In 2022, Stagedge partnered with global biotechnology company bioMérieux to bring their annual international sales meeting from dream to reality. On the day of the event, more than 700 attendees tuned in virtually from Paris, Montreal, North Carolina, and beyond. Despite a quick pivot only weeks before the conference from in-person to hybrid, it was a summit to remember, with a live band and emcee on-site in Miami and cutting-edge broadcasting technology led by film crews on two continents. Here are our biggest takeaways.
Hybrid events have the power to "wow" participants, elevating your brand to new heights and attracting new interest. But a poorly run event can have the opposite effect, leaving attendees feeling like they've wasted their time. In our two-part series, we're bringing you behind the scenes to show you real-life tips on how our event-production experts pivoted from a major international sales event to hybrid. In Part I, we offered tips on livestreaming, audience engagement, and utilizing show leads. In Part II, we'll look at what it takes to bring your event production to the next level: investing in broadcasting technology, ensuring you have the best production team, and gathering metrics.
1. When it comes to video production, think like television studios
After two years of meeting online, audiences are tired of suffering through mass Zoom calls and badly executed virtual events. They expect a much better experience—and your video production is at the heart of that. With the BMX event, says Rich Mankiewicz, senior director of production, the Stagedge team was able to produce television-level broadcasts from three different locations, which required sending production crews to Florida, Canada, and France.
"I would say the most innovative thing we incorporated into this event—and we did it in a short turnaround time—is setting up LiveU crews on the other side of the pond," says Mankiewicz. "We were essentially a broadcast TV station, with live shots from around the world coming in."
Even more remarkably, Stagedge facilitated real-time communication among all three event venues, a feat that required their production teams to manage speakers and audience members in each location. "We were getting HD broadcast video coming to us, and we were allowing speakers and audience to interact, back and forth, in real-time," says Mankiewicz. "It was amazing."
Stagedge's technical director, Chris Casimiro, notes that you'll also want your speakers to film from a professional studio, if possible, as it will upgrade your production to a TV studio look and feel. "When people are at home or in their offices," he notes, "you'll be unable to control for variables like background sounds, decor, and interruptions."
2. Don't skimp on your team
Managing an event in three locations, like BMX's international sales meeting, requires a lot of moving parts. But even hybrid events conducted from one central location require a team of technical experts to produce a seamless and sophisticated experience. Your team should include videographers who have access to the top cameras and technology, lighting directors, audio technicians, IT personnel, event managers, and assistants.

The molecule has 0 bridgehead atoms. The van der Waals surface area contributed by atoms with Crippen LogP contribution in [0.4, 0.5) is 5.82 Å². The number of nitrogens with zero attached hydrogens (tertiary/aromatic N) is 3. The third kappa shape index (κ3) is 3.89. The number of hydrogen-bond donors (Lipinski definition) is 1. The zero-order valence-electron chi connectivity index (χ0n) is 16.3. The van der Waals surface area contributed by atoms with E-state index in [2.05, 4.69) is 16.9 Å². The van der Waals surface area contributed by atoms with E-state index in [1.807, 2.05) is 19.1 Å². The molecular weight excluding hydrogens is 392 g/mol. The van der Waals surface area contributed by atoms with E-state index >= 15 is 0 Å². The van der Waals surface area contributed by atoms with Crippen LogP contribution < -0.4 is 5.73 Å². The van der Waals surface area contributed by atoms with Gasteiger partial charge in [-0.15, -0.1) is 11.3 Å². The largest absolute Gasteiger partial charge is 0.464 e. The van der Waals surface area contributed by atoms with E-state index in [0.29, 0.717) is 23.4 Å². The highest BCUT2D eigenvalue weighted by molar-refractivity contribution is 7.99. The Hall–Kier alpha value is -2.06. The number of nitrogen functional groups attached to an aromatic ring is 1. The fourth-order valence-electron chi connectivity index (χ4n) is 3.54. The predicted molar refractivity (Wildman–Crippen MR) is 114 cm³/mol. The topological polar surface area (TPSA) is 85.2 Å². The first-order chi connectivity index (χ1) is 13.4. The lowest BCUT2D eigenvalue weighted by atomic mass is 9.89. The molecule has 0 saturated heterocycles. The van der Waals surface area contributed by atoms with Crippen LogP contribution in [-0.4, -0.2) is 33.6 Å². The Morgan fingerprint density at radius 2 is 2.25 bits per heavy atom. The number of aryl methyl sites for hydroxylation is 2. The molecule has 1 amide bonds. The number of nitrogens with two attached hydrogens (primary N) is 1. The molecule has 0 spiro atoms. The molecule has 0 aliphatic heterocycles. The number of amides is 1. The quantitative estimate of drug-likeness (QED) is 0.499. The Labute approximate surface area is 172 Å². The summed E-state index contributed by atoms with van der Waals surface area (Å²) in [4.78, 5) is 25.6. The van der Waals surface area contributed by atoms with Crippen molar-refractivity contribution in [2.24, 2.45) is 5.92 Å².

"Your production team is critical, whether they're telling you the number of cameras you'll need, how early you need to start registration, or pointing out the impact of having presenters onstage," says Casimiro. "The best production partners will offer you a different way of looking at things that you're probably not thinking of from inside your organization."
Senior Technical Director Aaron Brown notes that the team's ability to collaborate is also crucial. "Obviously, being technically savvy is huge, but the team also has to be able to work together seamlessly and in sync," he says. "You've got the video and camera team, with one person switching to the web and one switching to the room. Then you've got someone shading, someone doing playback—you might need six or eight people to make one cue happen."
3. Gather and analyze metrics
Which workshops were the most popular? When did attendee attention start to fade? Your event is a smorgasbord of data that later can be used to increase sales and improve future events—if you are gathering it. At the BMX event, audience members could create their own agenda from a mixture of general sessions and a selection of breakout panels focused on various topics. They also had access to Q&A and chat features that allowed them to interact with presenters and other attendees.
"The platform we used for the BMX virtual venue has a robust analytics platform, meaning that we could give those data sets to the client at the end of the event," says Melissa Wolfe, solutions engineer at Stagedge. "We can see when users logged on, when they logged off, and which sessions they attended. We also get all of the chat and Q&A transcripts for the client to review." Access to this data means that BMX can reach out to attendees who did not get specific questions answered and improve next year's event by bringing back or building upon topics that were the most popular.
It Takes Talent to Pivot
Pivoting a 700-person international event to hybrid at the last minute was an enormous lift, and it was only possible because the Stagedge team had the experience and talent to know what needed to happen—fast. "We work with the best, from stagehands all the way up to technical directors, producers, cameras—everything," says Mankiewicz. "This is what allowed us to pivot. When you're working with the best of the best, shifting on a dime is easy and it's doable."
With experience hosting in-person, virtual, and hybrid events, Stagedge guides clients through the entire planning process, from idea to execution. Plus, our state-of-the-art studio provides clients with access to the latest AV technology and staging to enhance production value and engage their audiences. Learn more at www.stagedge.com/stage.